NEW BRITAIN - With farmers market season in full swing, agricultural businesses are going to take a hit alongside senior citizens.
The Seniors’ Farmers Market Nutrition Program was cut due to the lack of a state budget by July 1.
The program provides supplemental food vouchers for low-income seniors. People 60 or older with incomes that do not exceed 185 percent of poverty guidelines are eligible.
Each recipient receives six $3 checks which can be redeemed at authorized markets throughout Connecticut for fruits, vegetables, fresh cut herbs and honey, according to the Department of Agriculture’s website.
“The Senior Farmers’ Market Nutrition Program brought in hundreds of dollars last year to local farmers who sell product in New Britain,” said Joey Listro, executive director of New Britain Roots.
New Britain Roots is a non-profit organization dedicated to making healthy food accessible and affordable to low-income residents. They partner up with Urth Farms to bring produce to the farmers market in the city.
Listro said now that the program has been eliminated, farmers will no longer be getting the aid from the state and seniors are put at a disadvantage because they have fewer options to access locally sourced products.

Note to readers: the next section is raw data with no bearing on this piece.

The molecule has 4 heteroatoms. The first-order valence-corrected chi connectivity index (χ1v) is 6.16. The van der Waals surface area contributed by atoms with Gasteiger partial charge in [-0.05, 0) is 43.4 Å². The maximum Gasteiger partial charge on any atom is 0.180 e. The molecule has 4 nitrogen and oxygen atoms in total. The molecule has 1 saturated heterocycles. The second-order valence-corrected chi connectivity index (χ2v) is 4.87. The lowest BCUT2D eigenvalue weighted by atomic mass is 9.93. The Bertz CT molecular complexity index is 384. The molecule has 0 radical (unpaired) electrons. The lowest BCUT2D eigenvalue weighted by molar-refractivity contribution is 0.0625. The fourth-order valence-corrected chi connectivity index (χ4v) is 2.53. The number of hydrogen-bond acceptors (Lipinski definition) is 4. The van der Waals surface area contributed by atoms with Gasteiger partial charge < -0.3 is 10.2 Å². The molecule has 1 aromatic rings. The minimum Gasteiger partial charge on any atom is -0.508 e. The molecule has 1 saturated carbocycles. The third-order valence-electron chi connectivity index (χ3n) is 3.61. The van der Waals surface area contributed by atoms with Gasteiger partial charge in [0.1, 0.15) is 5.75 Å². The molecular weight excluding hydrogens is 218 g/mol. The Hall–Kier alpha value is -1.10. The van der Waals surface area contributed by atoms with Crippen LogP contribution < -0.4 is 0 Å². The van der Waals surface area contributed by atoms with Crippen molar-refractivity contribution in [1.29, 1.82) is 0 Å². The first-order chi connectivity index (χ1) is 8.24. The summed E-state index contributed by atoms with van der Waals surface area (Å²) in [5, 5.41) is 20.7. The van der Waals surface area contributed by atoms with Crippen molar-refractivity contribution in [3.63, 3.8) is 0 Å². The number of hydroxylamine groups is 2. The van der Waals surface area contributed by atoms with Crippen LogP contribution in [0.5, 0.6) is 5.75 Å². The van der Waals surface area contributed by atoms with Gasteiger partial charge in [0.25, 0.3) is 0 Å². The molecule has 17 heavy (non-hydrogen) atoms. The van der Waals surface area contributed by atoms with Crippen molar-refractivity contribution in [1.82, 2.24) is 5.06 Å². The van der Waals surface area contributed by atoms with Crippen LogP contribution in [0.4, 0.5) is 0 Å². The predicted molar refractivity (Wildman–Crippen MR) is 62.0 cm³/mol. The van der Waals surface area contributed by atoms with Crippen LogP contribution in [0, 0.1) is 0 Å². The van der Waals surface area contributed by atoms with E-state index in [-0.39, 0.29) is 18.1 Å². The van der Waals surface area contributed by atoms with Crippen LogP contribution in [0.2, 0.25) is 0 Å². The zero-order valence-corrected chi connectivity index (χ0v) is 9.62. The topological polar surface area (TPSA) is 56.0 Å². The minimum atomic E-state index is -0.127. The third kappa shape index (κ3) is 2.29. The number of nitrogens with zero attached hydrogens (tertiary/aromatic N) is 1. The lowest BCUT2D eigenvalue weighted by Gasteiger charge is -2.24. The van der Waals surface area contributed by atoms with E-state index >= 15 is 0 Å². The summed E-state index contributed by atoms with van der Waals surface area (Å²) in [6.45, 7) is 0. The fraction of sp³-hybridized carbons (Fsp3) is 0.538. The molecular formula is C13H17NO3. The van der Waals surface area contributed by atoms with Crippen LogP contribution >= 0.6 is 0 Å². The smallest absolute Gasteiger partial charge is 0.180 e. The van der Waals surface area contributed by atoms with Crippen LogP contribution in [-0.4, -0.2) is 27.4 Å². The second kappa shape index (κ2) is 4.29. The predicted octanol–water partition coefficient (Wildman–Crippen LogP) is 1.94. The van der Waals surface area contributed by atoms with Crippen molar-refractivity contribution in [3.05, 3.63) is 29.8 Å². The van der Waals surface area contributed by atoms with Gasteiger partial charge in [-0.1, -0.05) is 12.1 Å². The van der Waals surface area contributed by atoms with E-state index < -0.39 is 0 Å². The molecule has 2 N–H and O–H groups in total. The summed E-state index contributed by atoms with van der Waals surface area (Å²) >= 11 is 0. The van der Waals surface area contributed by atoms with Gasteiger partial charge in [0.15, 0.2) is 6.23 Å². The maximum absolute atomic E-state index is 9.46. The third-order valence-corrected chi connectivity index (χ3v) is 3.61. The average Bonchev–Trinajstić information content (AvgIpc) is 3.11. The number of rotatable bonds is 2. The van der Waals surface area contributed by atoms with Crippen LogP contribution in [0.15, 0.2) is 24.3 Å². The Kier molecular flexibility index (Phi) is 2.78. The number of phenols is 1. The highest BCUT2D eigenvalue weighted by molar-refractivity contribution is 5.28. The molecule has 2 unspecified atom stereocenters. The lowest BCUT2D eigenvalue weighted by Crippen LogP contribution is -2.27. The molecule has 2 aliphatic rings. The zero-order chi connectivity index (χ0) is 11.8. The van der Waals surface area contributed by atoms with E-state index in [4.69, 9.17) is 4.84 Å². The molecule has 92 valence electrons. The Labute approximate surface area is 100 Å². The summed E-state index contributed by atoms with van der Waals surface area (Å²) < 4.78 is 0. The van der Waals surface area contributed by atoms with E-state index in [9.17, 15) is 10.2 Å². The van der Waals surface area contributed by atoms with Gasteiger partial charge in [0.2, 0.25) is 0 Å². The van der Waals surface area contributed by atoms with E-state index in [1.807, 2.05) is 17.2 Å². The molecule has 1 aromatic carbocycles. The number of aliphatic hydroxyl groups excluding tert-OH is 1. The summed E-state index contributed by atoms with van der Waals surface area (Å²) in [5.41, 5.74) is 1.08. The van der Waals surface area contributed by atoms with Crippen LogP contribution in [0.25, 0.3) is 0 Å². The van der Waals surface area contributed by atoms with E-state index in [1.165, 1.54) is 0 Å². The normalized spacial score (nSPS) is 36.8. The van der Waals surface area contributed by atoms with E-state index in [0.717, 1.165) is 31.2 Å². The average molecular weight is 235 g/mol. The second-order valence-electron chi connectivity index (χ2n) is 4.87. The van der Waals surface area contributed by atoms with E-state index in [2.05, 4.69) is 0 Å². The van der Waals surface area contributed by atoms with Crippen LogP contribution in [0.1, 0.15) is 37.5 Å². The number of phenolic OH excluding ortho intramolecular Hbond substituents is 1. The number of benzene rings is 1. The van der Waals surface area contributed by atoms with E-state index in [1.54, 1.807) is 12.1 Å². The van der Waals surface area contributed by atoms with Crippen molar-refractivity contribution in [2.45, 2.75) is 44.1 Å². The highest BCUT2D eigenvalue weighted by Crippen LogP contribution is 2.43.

Farmers were told to immediately stop accepting the checks because they would not be compensated for the transaction.
This could not come at a worse time for New Britain’s senior residents as the farmers’ market in Central Park just opened this week, and the CTfastrak Farm Stand at the downtown station will begin Monday.
Listro said New Britain Roots already had to turn away a handful of senior residents at Wednesday’s farmers market. He said they received notice of the program’s cut at the last minute, and therefore many of the seniors had a hard time knowing which checks were valid and which were not.
Last year, Roots was able to redeem $528 in vouchers for the program, according to Listro.
“The state not having a budget is affecting all sorts of people, but [those] most vulnerable are being hit the hardest,” Listro said.
State Rep. Terry Gerratana, D-New Britain, said about 36,000 seniors in the state will be affected by this, but that to her knowledge the program is suspended, not eliminated.
The affected checks are those in the “2 million series,” numbered 2000001 through 2200000.
Checks in the “3 million series” numbered 3000001 through 3006000, however, can still be accepted because it is covered by the federal SFMNP, which Listro said makes it more difficult for farmers because both checks look the same except one is funded through the state and the other is through the federal government.
Seniors should still hold on to their checks in case they are able to be deposited in the future.
“Nothing is permanent until we complete a budget, everything [that’s been cut] is temporary,” state Rep. Rick Lopes, D-New Britain said.
Angie DeRosa can be reached at 860-801-5063 or firstname.lastname@example.org.